Knight on the rim is grim! Or is it? This is a new move for me, but it does help push the f-pawn to f5.
If you think about it, with a Black pawn on g6, White doesn’t exactly have a landing square for this knight besides f3, so to go back to my original question, the knight is grim!

Next, 9. h3 is what gives Black the …Nh5 resource since g3 is weakened. Usually this move is played to allow for Bc1-e3, taking away the g4 square from the knight, but seeing as Jeffrey didn’t play this move, 9. a4! would have been much more prudent.Screen Shot 2016-03-19 at 18.42.59

It’s not that we are expecting Black to play the poor 9…Nb6? its just that this move restricts Black’s ability to expand with …b7-b5 on the queenside. Now it’s up to Black to come up with ideas. 9… a5 is a natural move for Black to secure the c5 outpost, but a knight on c5 won’t help Black with the pawn on d3. White can just play Kh1 followed by f4-f5. Also reasonable is b2-b3 and Bc1-a3 putting pressure on d6 once the f4-e5 tension is resolved (I will admit this is less agressive).

Anyways, I thought it was interesting that Black still had a tenable position after violating several opening principles.


Screen Shot 2016-03-19 at 18.26.19
So who gained the most out of this sequence? Black managed to expand in the center, but in doing so drives White’s knight to a more productive square, d2. Meanwhile, Black must retreat the knight back to d7, and still is way behind in development.

13.Ne2 Nbd7 14.f5 c5 +=

Screen Shot 2016-03-19 at 18.49.35
Black’s limited development makes it extremely difficult to mobilize his forces, but I think Black’s best plan is follow-up with a …c5-c4 push, with the idea of placing a knight on c5 pressuring d3.

15.Qe1 b5 16.g4 Qe7?

Screen Shot 2016-03-19 at 18.52.05
Simply too slow. Black has no time and must act with 19…c4. My guess is that Black was afraid of 20. Qb4, but 20… Ba6 21. dxc4?! Bf8 22. Qe1 bxc4 it becomes clear that this would only help Black mobilize his army.
Screen Shot 2016-03-19 at 18.56.18
Following the sample line. Black is arguably better here with the strong a6 bishop, and the f8 bishop ready to come into c5. Obviously, White had much better in 20. Bf3.
Screen Shot 2016-03-19 at 18.57.47
And my chief concern becomes the threat of g4-g5. My proposed move doesn’t really give Black an answer, but neither did the text’s move. With Black already this far behind, it’s fair to believe Black is strategically, in large part to the idea of Nb6.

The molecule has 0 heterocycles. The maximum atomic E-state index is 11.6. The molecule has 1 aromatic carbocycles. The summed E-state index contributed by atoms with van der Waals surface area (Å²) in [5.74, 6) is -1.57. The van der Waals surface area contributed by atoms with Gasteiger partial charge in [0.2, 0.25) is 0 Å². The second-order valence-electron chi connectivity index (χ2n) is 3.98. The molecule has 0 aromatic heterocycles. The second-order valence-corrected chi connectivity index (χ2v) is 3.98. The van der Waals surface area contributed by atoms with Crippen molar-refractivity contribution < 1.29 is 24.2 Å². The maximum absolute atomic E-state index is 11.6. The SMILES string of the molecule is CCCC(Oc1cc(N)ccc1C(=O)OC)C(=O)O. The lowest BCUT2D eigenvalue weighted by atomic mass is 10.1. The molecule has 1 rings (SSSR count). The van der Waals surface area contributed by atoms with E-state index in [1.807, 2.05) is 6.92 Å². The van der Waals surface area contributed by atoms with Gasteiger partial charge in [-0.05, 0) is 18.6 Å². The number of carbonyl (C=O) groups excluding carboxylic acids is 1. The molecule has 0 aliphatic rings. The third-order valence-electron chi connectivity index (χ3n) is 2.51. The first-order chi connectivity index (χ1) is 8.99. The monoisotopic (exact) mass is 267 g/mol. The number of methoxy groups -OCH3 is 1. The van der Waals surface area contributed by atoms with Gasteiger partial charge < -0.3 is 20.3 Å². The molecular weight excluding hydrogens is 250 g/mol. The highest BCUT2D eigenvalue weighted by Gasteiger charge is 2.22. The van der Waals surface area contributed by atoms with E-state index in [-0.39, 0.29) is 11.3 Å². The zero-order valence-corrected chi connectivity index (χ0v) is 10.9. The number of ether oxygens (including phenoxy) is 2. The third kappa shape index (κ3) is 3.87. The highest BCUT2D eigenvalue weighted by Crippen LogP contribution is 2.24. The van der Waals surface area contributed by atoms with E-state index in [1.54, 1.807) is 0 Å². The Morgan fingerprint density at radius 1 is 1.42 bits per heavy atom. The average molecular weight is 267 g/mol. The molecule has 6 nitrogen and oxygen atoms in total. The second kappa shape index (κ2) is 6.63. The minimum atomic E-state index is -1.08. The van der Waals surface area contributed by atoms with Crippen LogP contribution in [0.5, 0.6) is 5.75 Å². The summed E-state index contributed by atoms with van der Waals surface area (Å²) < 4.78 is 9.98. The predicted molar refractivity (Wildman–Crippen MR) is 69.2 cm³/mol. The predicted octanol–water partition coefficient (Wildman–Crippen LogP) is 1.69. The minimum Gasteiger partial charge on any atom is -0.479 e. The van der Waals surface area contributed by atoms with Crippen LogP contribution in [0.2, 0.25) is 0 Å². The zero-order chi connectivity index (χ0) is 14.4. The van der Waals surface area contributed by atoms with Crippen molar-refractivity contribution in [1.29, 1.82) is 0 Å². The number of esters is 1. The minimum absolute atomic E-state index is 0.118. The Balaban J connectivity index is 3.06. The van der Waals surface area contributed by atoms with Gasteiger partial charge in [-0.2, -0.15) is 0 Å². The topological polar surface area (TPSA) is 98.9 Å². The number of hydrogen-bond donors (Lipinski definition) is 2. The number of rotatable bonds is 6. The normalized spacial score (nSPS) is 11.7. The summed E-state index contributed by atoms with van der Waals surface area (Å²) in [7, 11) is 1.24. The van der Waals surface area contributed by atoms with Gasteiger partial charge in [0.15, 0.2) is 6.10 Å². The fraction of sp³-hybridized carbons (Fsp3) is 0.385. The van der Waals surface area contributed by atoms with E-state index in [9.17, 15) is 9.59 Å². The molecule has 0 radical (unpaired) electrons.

17.Bf3 Qd6 18.g5 Nxe4

Screen Shot 2016-03-19 at 19.00.11
Black gives up material instead of …Nh5. This doesn’t bode well for Black.

19.Bxe4 Rb8 20.Ng3 Bb7 21.Bd2!

Screen Shot 2016-03-19 at 19.01.06
A very practical decision by Jeffrey. Instead of rushing manners on the kingside, he maximizes the overall optimization of his pieces before going in for the kill. Now the rook on a1 can join the fight. This is a great way to save time on the clock and maintain pressure over the board.

21…Bxe4 22.Nxe4 Qc6 23.Qg3 c4 24.Bb4 Bf8 25.Bxf8 Rxf8 26.f6?

Screen Shot 2016-03-19 at 19.03.31
Trying to do too much. White is better because of material, but this move slows his ability to win. 26. Nf6+! was a lot more simple, the idea being that 26… Nxf6 27. gxf6 Qxf6 28. fxg6, and Black’s queen and king are both under fire.
Screen Shot 2016-03-19 at 19.05.34
Black is lost. From f6, White’s knight is untouchable in the combination, and should Black not capture it, White will bring in his rooks to the kingside before busting open the g-file.

26…Rbe8 27.Nf5??

Screen Shot 2016-03-19 at 19.07.10
This is too much, not to mention the combination actually fails! The idea is that if 27… gxf5! 28. Rxf5 Kh8! Black’s king is extremely safe, and after …Rf8-g8, White’s king could be under fire.
Screen Shot 2016-03-19 at 19.09.32
One of the reasons I didn’t like f5-f6 was that it makes it very difficult to attack Black’s king. White doesn’t have many points of entry to the kingside aside from g7, and with the pawn on g4, it’s not quite clear how White will make progress. This diagram here is the structure if Black had taken on f5. As you can see, it’s not so simple to breakthrough. Sure White was up a piece anyways, but the f-pawn push followed by …Nf5 was a failure of tactical foresight.

27…Re6 28.Ne7+ Rxe7

Screen Shot 2016-03-19 at 19.13.03
Out of frustration, Black gives up the rook, and in doing so, the game.

29.fxe7 Re8 30.Nf6+ Nxf6 31.Rxf6 Qd7 32.Qg4 Qxe7 33.Re1 Qb4 34.Qg3 Qxb2 35.Rxe5 Rxe5 36.Qxe5 Qc1+ 37.Rf1 Qe3+ 38.Qxe3 dxe3 39.dxc4 1-0

Screen Shot 2016-03-19 at 19.13.58

This game was a lot more tactical than the first, but also proved as another exemplar as to why these …Nb6 ideas don’t work. Sure, Black got away with it in the first game, but that was White’s choice, not Black’s genius. As a coach, I’ve noticed that this manuever, though incorrect, has been played alot by lower rated players. When I started working with one of my current students, he played a line of the King’s Indian like this:

1.d4 Nf6 2.c4 g6 3.Nc3 Bg7 4.e4 d6 5.Nf3 O-O 6.Be2 c5 7.d5 Nbd7 8.O-O Nb6

Screen Shot 2016-03-19 at 19.16.34

Of the three cases we’ve discussed today, this is the worst …Nb6, and while my student knows much better now, I think it shows that even at the 1400 level, this move still shows up.

If we’ve learned anything today, it’s that this amateur-ish …Nb6 idea is not only a weak move, but its a bad plan! It’s passive, and it slows the natural expansion of the queenside for Black. In more active openings like the King’s Indian, this move is even more unforgiveable since Black falls behind too many tempo in the sharp position.

Well, I hope you’ve made it this far – this is my longest free game analysis post yet. Make sure to send your games into to have your game analyzed by me in my next post!


One thought on “The Tale of Two Bad …Nb6s! – From Pittsburgh to DC

  1. Pingback: Pedal to the Medal: Chess, chess, chess! – chess^summit